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Hookworms of dogs and cats as agents of cutaneous larva migrans.
Trends Parasitol. 2010 Apr; 26(4):162-7.TP

Abstract

Dogs and cats are hosts to hookworms that may cause zoonotic disease, most notably, cutaneous larva migrans. Ancylostoma braziliense is most often implicated in dermatological lesions, and Ancylostoma caninum has been associated with eosinophilic enteritis and suggested as a possible cause of diffuse unilateral subacute neuroretinitis in humans. Other manifestations include eosinophilic pneumonitis, localized myositis, folliculitis, erythema multiforme, or ophthalmological manifestations. Ancylostoma eggs are morphologically indistinguishable, which complicates epidemiological studies. Surveys of dermatologists, gastroenterologists, and ophthalmologists would help to define the incidence of these zoonotic infections. Improved diagnostic tests are needed to identify the causative species involved and understand the epidemiology of hookworm disease. This review describes the discovery of the disease, the biology of the agents, and how that biology may impact disease.

Authors+Show Affiliations

Department of Microbiology and Immunology, College of Veterinary Medicine, Cornell University, Campus Road, Ithaca, NY 14850, USA.No affiliation info availableNo affiliation info availableNo affiliation info availableNo affiliation info available

Pub Type(s)

Journal Article
Review

Language

eng

PubMed ID

20189454

Citation

Bowman, Dwight D., et al. "Hookworms of Dogs and Cats as Agents of Cutaneous Larva Migrans." Trends in Parasitology, vol. 26, no. 4, 2010, pp. 162-7.
Bowman DD, Montgomery SP, Zajac AM, et al. Hookworms of dogs and cats as agents of cutaneous larva migrans. Trends Parasitol. 2010;26(4):162-7.
Bowman, D. D., Montgomery, S. P., Zajac, A. M., Eberhard, M. L., & Kazacos, K. R. (2010). Hookworms of dogs and cats as agents of cutaneous larva migrans. Trends in Parasitology, 26(4), 162-7. https://doi.org/10.1016/j.pt.2010.01.005
Bowman DD, et al. Hookworms of Dogs and Cats as Agents of Cutaneous Larva Migrans. Trends Parasitol. 2010;26(4):162-7. PubMed PMID: 20189454.
* Article titles in AMA citation format should be in sentence-case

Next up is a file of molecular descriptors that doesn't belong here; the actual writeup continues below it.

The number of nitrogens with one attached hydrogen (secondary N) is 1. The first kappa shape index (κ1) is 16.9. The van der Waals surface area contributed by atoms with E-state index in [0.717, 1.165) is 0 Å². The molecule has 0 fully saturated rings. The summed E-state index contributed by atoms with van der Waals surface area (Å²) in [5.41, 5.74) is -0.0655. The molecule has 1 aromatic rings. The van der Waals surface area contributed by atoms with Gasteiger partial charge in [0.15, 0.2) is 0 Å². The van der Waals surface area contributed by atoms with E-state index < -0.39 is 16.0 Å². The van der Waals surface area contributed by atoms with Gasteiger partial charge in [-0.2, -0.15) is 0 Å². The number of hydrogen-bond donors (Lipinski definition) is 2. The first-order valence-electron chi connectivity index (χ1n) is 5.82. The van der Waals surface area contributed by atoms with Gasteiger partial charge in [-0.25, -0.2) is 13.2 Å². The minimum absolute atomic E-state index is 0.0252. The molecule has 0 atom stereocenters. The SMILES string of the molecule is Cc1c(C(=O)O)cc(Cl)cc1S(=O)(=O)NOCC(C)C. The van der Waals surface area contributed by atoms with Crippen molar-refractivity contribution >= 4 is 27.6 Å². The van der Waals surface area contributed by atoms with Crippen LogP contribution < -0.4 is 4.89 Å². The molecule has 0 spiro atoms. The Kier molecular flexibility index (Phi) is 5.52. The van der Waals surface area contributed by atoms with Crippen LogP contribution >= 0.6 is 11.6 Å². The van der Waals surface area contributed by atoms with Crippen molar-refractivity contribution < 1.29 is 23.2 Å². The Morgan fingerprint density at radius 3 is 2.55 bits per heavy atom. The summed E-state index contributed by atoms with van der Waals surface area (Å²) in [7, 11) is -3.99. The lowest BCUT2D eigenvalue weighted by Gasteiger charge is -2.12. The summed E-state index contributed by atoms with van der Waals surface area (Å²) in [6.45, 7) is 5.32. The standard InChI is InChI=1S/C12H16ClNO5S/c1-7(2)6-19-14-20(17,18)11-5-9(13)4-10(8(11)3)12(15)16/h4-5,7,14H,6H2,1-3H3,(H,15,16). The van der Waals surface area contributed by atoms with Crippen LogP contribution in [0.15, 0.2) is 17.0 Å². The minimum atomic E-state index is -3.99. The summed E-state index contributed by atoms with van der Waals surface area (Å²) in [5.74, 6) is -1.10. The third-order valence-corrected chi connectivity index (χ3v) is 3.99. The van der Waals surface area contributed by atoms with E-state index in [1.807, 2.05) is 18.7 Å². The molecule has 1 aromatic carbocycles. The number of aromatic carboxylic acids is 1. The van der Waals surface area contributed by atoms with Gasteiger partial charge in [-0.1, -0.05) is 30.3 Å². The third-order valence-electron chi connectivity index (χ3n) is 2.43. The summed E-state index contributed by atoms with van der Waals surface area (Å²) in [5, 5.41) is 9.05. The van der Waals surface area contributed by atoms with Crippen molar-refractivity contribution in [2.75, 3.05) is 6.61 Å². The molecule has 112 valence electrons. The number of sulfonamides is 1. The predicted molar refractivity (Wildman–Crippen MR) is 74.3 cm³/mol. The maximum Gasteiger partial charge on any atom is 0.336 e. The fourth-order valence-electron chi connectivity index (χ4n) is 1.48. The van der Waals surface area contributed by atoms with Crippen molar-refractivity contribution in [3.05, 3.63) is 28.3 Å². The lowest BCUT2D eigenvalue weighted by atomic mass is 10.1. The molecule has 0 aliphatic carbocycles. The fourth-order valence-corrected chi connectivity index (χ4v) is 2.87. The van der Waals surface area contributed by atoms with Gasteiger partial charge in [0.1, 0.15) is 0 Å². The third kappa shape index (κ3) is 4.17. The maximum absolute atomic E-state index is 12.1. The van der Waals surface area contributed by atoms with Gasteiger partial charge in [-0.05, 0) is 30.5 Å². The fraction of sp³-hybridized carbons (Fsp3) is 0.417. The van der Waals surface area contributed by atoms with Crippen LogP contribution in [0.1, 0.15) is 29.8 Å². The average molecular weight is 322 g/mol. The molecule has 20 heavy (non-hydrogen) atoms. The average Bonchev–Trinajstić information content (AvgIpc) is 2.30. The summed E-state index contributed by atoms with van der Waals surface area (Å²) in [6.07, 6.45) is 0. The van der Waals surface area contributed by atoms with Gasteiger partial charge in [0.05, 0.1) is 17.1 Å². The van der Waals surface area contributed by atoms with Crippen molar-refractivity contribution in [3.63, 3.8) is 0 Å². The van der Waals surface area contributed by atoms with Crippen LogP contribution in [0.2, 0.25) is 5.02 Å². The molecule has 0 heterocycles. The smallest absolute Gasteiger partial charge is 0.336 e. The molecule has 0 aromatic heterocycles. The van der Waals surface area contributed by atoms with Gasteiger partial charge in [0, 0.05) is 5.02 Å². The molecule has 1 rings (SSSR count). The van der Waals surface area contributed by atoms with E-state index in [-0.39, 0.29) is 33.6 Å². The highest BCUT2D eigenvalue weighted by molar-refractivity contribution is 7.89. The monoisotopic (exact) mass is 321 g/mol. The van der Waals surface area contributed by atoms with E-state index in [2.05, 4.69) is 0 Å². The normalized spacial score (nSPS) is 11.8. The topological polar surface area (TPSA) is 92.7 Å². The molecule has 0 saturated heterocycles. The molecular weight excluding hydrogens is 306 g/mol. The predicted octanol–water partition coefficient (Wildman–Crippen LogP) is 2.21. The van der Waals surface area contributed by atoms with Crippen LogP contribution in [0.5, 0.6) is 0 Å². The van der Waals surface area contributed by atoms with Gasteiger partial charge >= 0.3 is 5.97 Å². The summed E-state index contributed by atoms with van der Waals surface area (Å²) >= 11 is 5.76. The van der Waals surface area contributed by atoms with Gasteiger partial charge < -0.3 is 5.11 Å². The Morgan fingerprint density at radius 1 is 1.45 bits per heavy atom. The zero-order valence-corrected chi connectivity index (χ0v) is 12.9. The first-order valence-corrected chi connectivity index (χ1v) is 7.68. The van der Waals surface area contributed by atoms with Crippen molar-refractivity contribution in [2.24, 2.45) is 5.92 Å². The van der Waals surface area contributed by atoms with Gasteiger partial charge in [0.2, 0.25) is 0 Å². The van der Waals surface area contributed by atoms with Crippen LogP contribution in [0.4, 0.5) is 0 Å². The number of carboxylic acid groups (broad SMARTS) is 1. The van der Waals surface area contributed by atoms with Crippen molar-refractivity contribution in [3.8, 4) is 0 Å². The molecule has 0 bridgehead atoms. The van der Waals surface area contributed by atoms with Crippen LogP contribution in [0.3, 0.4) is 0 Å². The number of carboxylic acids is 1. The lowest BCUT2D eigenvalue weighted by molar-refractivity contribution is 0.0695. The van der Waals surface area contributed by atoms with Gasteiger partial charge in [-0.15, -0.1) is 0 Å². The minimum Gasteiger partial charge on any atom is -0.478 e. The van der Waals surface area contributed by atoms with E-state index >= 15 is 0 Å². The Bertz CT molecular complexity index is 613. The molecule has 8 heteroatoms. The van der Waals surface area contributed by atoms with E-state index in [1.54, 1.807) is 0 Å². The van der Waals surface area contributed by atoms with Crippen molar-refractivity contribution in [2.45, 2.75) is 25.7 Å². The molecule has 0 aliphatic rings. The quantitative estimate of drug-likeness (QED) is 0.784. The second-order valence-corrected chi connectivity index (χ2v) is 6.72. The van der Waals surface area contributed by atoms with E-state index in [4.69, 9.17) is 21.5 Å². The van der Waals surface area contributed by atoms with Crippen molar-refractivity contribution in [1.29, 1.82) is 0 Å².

TY - JOUR T1 - Hookworms of dogs and cats as agents of cutaneous larva migrans. AU - Bowman,Dwight D, AU - Montgomery,Susan P, AU - Zajac,Anne M, AU - Eberhard,Mark L, AU - Kazacos,Kevin R, Y1 - 2010/02/25/ PY - 2009/07/19/received PY - 2010/01/04/revised PY - 2010/01/22/accepted PY - 2010/3/2/entrez PY - 2010/3/2/pubmed PY - 2010/6/9/medline SP - 162 EP - 7 JF - Trends in parasitology JO - Trends Parasitol VL - 26 IS - 4 N2 - Dogs and cats are hosts to hookworms that may cause zoonotic disease, most notably, cutaneous larva migrans. Ancylostoma braziliense is most often implicated in dermatological lesions, and Ancylostoma caninum has been associated with eosinophilic enteritis and suggested as a possible cause of diffuse unilateral subacute neuroretinitis in humans. Other manifestations include eosinophilic pneumonitis, localized myositis, folliculitis, erythema multiforme, or ophthalmological manifestations. Ancylostoma eggs are morphologically indistinguishable, which complicates epidemiological studies. Surveys of dermatologists, gastroenterologists, and ophthalmologists would help to define the incidence of these zoonotic infections. Improved diagnostic tests are needed to identify the causative species involved and understand the epidemiology of hookworm disease. This review describes the discovery of the disease, the biology of the agents, and how that biology may impact disease. SN - 1471-5007 UR - https://www.unboundmedicine.com/medline/citation/20189454/Hookworms_of_dogs_and_cats_as_agents_of_cutaneous_larva_migrans_ L2 - https://linkinghub.elsevier.com/retrieve/pii/S1471-4922(10)00017-6 DB - PRIME DP - Unbound Medicine ER -